Restricting the growth of the embryo can cause adverse whole-of-life changes in an organism's homeostasis. Such adverse long-term consequences may occur even when growth restriction occurs only during the preimplantation period. The molecular basis for these long-term effects has not been defined, although an epigenetic mechanism is suspected. Some loci seem to be more sensitive to epigenetic perturbation than others, and the agouti viable yellow allele (Avy) is the best studied example of this. It has active (hypomethylated) and inactive (hypermethylated) epialleles. This study used the Avy model to show that growth restriction of preimplantation embryos, as provided by culture of zygotes, induced persistent epigenetic changes that resulted in altered postnatal phenotype. C57BL/6 Avy/a males were mated to ovulation-induced FVB/N females, and then either zygotes were collected and cultured for 96 h and the resulting blastocysts were transferred to pseudopregnant recipient females, blastocysts were collected from females and transferred without embryo culture, or pregnancy was allowed to proceed after mating without intervention. Culture was in a commercial human in vitro fertilization media. The proportion of pups expressing the active (hypomethylated) epiallele and yellow coat was significantly higher following zygote culture compared to embryos that were transferred without culture (P = 0.014) or natural matings (P < 0.001). There was no difference in expression of the active epiallele in pups resulting from embryo transfer (without culture) compared to natural matings. These results show for the first time that the preimplantation embryo's growth environment can affect the postnatal expression of a defined epigenetically sensitive allele.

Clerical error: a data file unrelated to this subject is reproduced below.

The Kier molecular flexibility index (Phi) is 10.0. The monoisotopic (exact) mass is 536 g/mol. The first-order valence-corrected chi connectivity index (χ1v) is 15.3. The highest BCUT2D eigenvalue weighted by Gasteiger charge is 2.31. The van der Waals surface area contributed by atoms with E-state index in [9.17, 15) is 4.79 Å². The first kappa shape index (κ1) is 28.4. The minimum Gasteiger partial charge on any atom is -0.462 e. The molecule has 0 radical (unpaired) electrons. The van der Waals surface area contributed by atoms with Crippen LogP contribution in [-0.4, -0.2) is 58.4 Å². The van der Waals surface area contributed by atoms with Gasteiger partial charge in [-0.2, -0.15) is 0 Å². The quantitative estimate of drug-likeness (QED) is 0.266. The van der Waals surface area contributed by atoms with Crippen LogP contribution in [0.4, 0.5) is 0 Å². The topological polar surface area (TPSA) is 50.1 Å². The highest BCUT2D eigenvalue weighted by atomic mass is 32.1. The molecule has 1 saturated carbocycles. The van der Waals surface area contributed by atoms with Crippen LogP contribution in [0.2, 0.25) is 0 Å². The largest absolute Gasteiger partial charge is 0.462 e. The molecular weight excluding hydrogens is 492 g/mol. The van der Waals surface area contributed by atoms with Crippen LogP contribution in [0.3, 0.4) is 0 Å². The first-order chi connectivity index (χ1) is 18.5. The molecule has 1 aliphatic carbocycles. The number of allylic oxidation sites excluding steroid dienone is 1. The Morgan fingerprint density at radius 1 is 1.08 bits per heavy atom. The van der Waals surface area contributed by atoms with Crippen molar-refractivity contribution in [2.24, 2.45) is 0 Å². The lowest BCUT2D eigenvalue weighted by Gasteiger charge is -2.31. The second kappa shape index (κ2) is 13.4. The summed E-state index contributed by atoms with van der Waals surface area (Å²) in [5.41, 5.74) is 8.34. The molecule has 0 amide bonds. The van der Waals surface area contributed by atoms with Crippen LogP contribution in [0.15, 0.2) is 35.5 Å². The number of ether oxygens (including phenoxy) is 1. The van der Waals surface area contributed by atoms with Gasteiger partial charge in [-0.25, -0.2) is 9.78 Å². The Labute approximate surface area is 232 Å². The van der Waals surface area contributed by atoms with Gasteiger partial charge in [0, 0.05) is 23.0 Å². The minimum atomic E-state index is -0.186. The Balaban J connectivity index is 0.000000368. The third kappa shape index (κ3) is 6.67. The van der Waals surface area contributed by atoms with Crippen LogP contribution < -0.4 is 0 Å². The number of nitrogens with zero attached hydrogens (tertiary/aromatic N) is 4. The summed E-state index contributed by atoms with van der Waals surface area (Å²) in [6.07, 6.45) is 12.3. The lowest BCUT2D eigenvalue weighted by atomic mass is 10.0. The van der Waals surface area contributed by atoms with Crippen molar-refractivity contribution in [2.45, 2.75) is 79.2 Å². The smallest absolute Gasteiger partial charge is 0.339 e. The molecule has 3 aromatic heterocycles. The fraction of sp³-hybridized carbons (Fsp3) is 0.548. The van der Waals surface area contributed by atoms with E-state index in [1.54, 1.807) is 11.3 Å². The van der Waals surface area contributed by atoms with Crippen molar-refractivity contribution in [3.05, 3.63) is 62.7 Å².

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Vol. 79 • No. 4